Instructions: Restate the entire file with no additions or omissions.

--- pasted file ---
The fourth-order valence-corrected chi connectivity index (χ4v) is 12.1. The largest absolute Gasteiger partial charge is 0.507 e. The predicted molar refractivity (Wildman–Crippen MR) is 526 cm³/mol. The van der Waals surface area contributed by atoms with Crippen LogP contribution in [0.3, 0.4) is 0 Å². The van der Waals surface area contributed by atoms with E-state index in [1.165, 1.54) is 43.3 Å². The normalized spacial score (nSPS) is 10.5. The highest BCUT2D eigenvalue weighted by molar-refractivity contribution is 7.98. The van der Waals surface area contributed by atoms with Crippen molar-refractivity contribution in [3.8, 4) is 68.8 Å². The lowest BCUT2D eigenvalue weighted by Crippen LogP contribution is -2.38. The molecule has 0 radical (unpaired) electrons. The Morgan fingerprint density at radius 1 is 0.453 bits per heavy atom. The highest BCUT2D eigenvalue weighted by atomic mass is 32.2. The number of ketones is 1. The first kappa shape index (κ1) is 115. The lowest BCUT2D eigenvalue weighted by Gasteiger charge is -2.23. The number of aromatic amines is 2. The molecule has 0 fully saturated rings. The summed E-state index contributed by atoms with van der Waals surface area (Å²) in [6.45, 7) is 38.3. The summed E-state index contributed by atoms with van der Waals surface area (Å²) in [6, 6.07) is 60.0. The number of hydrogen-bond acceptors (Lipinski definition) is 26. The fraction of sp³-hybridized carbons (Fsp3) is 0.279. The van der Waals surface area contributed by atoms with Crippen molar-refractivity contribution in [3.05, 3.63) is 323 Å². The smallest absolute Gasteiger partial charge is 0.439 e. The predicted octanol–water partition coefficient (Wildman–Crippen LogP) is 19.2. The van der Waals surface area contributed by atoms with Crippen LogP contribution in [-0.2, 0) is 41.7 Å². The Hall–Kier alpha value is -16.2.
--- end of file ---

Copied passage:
The fourth-order valence-corrected chi connectivity index (χ4v) is 12.1. The largest absolute Gasteiger partial charge is 0.507 e. The predicted molar refractivity (Wildman–Crippen MR) is 526 cm³/mol. The van der Waals surface area contributed by atoms with Crippen LogP contribution in [0.3, 0.4) is 0 Å². The van der Waals surface area contributed by atoms with E-state index in [1.165, 1.54) is 43.3 Å². The normalized spacial score (nSPS) is 10.5. The highest BCUT2D eigenvalue weighted by molar-refractivity contribution is 7.98. The van der Waals surface area contributed by atoms with Crippen molar-refractivity contribution in [3.8, 4) is 68.8 Å². The lowest BCUT2D eigenvalue weighted by Crippen LogP contribution is -2.38. The molecule has 0 radical (unpaired) electrons. The Morgan fingerprint density at radius 1 is 0.453 bits per heavy atom. The highest BCUT2D eigenvalue weighted by atomic mass is 32.2. The number of ketones is 1. The first kappa shape index (κ1) is 115. The lowest BCUT2D eigenvalue weighted by Gasteiger charge is -2.23. The number of aromatic amines is 2. The molecule has 0 fully saturated rings. The summed E-state index contributed by atoms with van der Waals surface area (Å²) in [6.45, 7) is 38.3. The summed E-state index contributed by atoms with van der Waals surface area (Å²) in [6, 6.07) is 60.0. The number of hydrogen-bond acceptors (Lipinski definition) is 26. The fraction of sp³-hybridized carbons (Fsp3) is 0.279. The van der Waals surface area contributed by atoms with Crippen molar-refractivity contribution in [3.05, 3.63) is 323 Å². The smallest absolute Gasteiger partial charge is 0.439 e. The predicted octanol–water partition coefficient (Wildman–Crippen LogP) is 19.2. The van der Waals surface area contributed by atoms with Crippen LogP contribution in [-0.2, 0) is 41.7 Å². The Hall–Kier alpha value is -16.2.